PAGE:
Inspiration from our first 20 years

Drawing on the last 20 years of experience, David Taylor and the brandgym team look to Apple, Snickers, Nespresso, Magnum and Tesco for brand strategy tips and things they've learned

To celebrate the 20th anniversary of the brandgym, we created a new set of new year postcards. In the spirit of “fresh consistency” we revisited our BG10 postcards to see if they stood the test of time.

Encouragingly, they did.


Stretch your brand like Apple

Our 2012 postcards featured the iPhone and iPad. Apple‘s strategic stretching continued in the last 10 years, in particular into services such as iCloud, the App store and Apple TV+. Revenues have grown by a mind-blowing +460%, from $65 billion to $365 billion.

Use fresh consistency like Snickers

In 2012 we recommended balancing freshness and consistency like Absolut. In the last 10 years Snickers is a great example of creating fresh consistency, with their global You’re not you when you’re hungry campaign. Multiple executions have been used in 58 markets, driving growth and winning multiple effectiveness awards.

Bake your brand into your business like Magnum

Back in 2012, we suggested the best way to drive distinctiveness was to “bake your brand in” to your product or service. Magnum is a marvellous example of doing just this. The core product itself is the most distinctive brand property ever tested with our IcAT method. The Pleasure Store pop-ups have baked the brand into customer experience in major European cities for the last 10 summers.

Revitalise your brand like James Bond

Back in our 2012 postcards, the Bond reboot with Daniel Craig was two movies in. The relentless revitalisation has continued with a hat-trick of hits (Skyfall, Spectre and No Time to Die) generating almost $3 billion at the box office. Each movie remembers AND refreshes key brand properties including characters, gadgets, glamour, catch-phrases and music.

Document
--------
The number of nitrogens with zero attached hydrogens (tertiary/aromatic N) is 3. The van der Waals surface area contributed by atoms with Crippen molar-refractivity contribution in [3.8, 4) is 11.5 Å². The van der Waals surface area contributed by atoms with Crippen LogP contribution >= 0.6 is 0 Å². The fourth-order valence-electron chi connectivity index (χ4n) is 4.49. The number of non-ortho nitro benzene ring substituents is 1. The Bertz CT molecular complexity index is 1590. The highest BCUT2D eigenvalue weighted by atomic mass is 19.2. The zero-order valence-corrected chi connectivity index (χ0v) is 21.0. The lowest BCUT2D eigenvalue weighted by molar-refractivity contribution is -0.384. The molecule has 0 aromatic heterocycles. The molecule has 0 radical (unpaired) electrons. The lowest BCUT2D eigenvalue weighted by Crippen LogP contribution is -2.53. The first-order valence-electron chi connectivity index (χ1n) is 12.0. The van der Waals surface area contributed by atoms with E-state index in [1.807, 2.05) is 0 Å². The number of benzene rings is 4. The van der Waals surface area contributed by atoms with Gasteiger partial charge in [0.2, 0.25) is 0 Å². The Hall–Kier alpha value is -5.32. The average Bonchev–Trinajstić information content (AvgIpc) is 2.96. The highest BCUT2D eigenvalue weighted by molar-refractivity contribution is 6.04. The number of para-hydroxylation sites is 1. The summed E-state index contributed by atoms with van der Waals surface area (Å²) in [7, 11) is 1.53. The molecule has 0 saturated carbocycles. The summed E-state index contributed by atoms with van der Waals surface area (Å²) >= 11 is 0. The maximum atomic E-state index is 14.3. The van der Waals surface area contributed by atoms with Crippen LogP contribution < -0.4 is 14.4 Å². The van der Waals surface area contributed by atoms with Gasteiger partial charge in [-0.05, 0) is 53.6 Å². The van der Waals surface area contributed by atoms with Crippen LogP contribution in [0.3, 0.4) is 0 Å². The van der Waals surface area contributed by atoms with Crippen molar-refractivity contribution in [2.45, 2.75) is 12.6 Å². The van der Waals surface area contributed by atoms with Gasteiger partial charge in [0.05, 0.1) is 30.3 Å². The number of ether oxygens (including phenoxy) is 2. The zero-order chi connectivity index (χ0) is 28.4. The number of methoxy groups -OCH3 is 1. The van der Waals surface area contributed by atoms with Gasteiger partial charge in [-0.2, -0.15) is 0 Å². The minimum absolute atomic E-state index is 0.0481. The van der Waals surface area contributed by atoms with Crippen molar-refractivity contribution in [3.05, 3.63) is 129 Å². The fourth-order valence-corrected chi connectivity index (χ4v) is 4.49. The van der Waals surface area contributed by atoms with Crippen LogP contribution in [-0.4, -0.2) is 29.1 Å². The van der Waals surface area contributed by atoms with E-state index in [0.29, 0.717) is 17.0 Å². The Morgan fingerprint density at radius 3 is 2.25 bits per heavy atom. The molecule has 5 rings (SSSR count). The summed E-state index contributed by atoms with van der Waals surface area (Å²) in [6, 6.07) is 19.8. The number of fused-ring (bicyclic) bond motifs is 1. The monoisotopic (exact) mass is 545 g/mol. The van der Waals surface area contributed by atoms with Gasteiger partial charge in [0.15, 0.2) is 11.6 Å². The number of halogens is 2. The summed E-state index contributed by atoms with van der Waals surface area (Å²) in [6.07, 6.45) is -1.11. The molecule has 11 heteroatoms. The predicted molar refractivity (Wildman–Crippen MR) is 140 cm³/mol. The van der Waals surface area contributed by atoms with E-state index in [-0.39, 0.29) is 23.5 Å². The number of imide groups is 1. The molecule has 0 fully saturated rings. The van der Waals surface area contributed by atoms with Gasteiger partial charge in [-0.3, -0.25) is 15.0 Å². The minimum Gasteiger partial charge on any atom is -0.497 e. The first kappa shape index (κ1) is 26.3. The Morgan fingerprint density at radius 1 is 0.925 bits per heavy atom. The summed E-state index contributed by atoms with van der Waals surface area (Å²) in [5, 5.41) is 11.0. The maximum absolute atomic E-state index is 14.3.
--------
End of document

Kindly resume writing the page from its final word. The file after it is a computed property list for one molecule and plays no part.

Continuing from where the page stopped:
Go beyond promotion to brand activation like innocent

innocent‘s Big Knit activation is still going strong, driving sales and building brand equity, rather than destroying it like conventional price-cutting promos. The little bottles with woolly hats have raised £3 million for charity, but also continue to create great shelf stand out, to help sell more stuff.

Grow the core like the WD-40 brand

Growing the core has remained a key focus since 2012, with WD-40 being a great example, in particular, the brand has used pack format innovation like Smart Straw and EZ Reach to add convenience, drive new usage occasions and premiumise the brand. Sales have grown globally and the company’s share price has increased 500%.

Create new routes to the consumer like Nespresso

Our 2012 postcard covered Nespresso‘s smart use of direct channels, long before “D2C” (direct to consumer) became the hot topic it now is. The brand has continued to drive sales via website and boutique, plus a mobile app launch, with global revenue more than doubling to $5.7 billion.

Use brand-led approach to sustainability like Corona

Back in 2012 we suggested delivering sustainability at a brand level (BSR), not just at a corporate level (CSR). Since then, sustainability has grown in importance and is a central part of delivering a brand’s purpose. Corona‘s Protect Paradise campaign shows how a brand-led approach can help the planet, but also drives distinctiveness and sales: every 6-pack bought cleans 1m of beach.

Bring real value through innovation like Dyson

Dyson was the star of our postcard an innovation in 2021. Since then, the brand has continued to add value to new markets including hair care, whilst also upgrading existing products. The stream of innovation has boosted revenues almost five-fold to £5.7 billion.

Lead like Lewis by focusing on the core

After our 2012 card Tesco lost its way after Terry Leahy left, neglecting the core and buying premium coffee shop and casual dining chains. Dave Lewis arrived as CEO in 2014 and refocused on revitalising the core: hiring 12,000 staff to improve service, increasing availability and refreshing the Every Little Helps campaign. After years of decline, like-for-like sales recovered with 24 quarters of growth.

Featured image: @kirillvasilevcom / Reshot

David Taylor

The brandgym is a global team of senior brand growth coaches. Each partner brings their own specific expertise and regional knowledge. We share a common ethos called 'brand-led growth': a practical, bottom line-focused approach to brand strategy that drives growth through the business as a whole.

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